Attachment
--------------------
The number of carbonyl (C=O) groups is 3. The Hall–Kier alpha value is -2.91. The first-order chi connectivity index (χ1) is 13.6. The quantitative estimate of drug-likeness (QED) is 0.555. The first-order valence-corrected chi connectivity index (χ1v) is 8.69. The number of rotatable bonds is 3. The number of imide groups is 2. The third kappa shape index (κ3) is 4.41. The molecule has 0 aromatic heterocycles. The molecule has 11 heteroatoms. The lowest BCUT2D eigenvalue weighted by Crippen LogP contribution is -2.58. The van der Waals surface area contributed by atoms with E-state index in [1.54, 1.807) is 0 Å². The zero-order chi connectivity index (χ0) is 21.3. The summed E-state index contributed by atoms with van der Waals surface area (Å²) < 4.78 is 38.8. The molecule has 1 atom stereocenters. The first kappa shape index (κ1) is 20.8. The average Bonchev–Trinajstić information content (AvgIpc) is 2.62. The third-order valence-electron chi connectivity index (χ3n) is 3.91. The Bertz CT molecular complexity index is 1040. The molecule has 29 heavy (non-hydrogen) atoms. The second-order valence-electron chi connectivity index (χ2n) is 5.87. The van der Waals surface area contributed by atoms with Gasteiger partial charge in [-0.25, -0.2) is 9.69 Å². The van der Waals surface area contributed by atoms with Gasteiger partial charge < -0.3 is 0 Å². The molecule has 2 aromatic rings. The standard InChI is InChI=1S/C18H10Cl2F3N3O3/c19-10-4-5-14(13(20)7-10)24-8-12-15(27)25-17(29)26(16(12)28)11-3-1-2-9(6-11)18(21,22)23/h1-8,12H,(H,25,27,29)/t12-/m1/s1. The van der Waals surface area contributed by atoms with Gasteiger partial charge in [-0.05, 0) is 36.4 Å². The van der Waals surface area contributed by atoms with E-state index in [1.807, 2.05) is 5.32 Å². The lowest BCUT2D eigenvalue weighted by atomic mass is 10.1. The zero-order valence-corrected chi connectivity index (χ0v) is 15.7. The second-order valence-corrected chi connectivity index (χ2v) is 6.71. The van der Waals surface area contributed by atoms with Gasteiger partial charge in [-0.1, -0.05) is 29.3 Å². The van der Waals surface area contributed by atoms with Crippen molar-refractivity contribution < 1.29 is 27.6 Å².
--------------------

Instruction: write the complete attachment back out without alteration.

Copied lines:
The number of carbonyl (C=O) groups is 3. The Hall–Kier alpha value is -2.91. The first-order chi connectivity index (χ1) is 13.6. The quantitative estimate of drug-likeness (QED) is 0.555. The first-order valence-corrected chi connectivity index (χ1v) is 8.69. The number of rotatable bonds is 3. The number of imide groups is 2. The third kappa shape index (κ3) is 4.41. The molecule has 0 aromatic heterocycles. The molecule has 11 heteroatoms. The lowest BCUT2D eigenvalue weighted by Crippen LogP contribution is -2.58. The van der Waals surface area contributed by atoms with E-state index in [1.54, 1.807) is 0 Å². The zero-order chi connectivity index (χ0) is 21.3. The summed E-state index contributed by atoms with van der Waals surface area (Å²) < 4.78 is 38.8. The molecule has 1 atom stereocenters. The first kappa shape index (κ1) is 20.8. The average Bonchev–Trinajstić information content (AvgIpc) is 2.62. The third-order valence-electron chi connectivity index (χ3n) is 3.91. The Bertz CT molecular complexity index is 1040. The molecule has 29 heavy (non-hydrogen) atoms. The second-order valence-electron chi connectivity index (χ2n) is 5.87. The van der Waals surface area contributed by atoms with Gasteiger partial charge in [-0.25, -0.2) is 9.69 Å². The van der Waals surface area contributed by atoms with Gasteiger partial charge < -0.3 is 0 Å². The molecule has 2 aromatic rings. The standard InChI is InChI=1S/C18H10Cl2F3N3O3/c19-10-4-5-14(13(20)7-10)24-8-12-15(27)25-17(29)26(16(12)28)11-3-1-2-9(6-11)18(21,22)23/h1-8,12H,(H,25,27,29)/t12-/m1/s1. The van der Waals surface area contributed by atoms with Gasteiger partial charge in [-0.05, 0) is 36.4 Å². The van der Waals surface area contributed by atoms with E-state index in [1.807, 2.05) is 5.32 Å². The lowest BCUT2D eigenvalue weighted by atomic mass is 10.1. The zero-order valence-corrected chi connectivity index (χ0v) is 15.7. The second-order valence-corrected chi connectivity index (χ2v) is 6.71. The van der Waals surface area contributed by atoms with Gasteiger partial charge in [-0.1, -0.05) is 29.3 Å². The van der Waals surface area contributed by atoms with Crippen molar-refractivity contribution < 1.29 is 27.6 Å².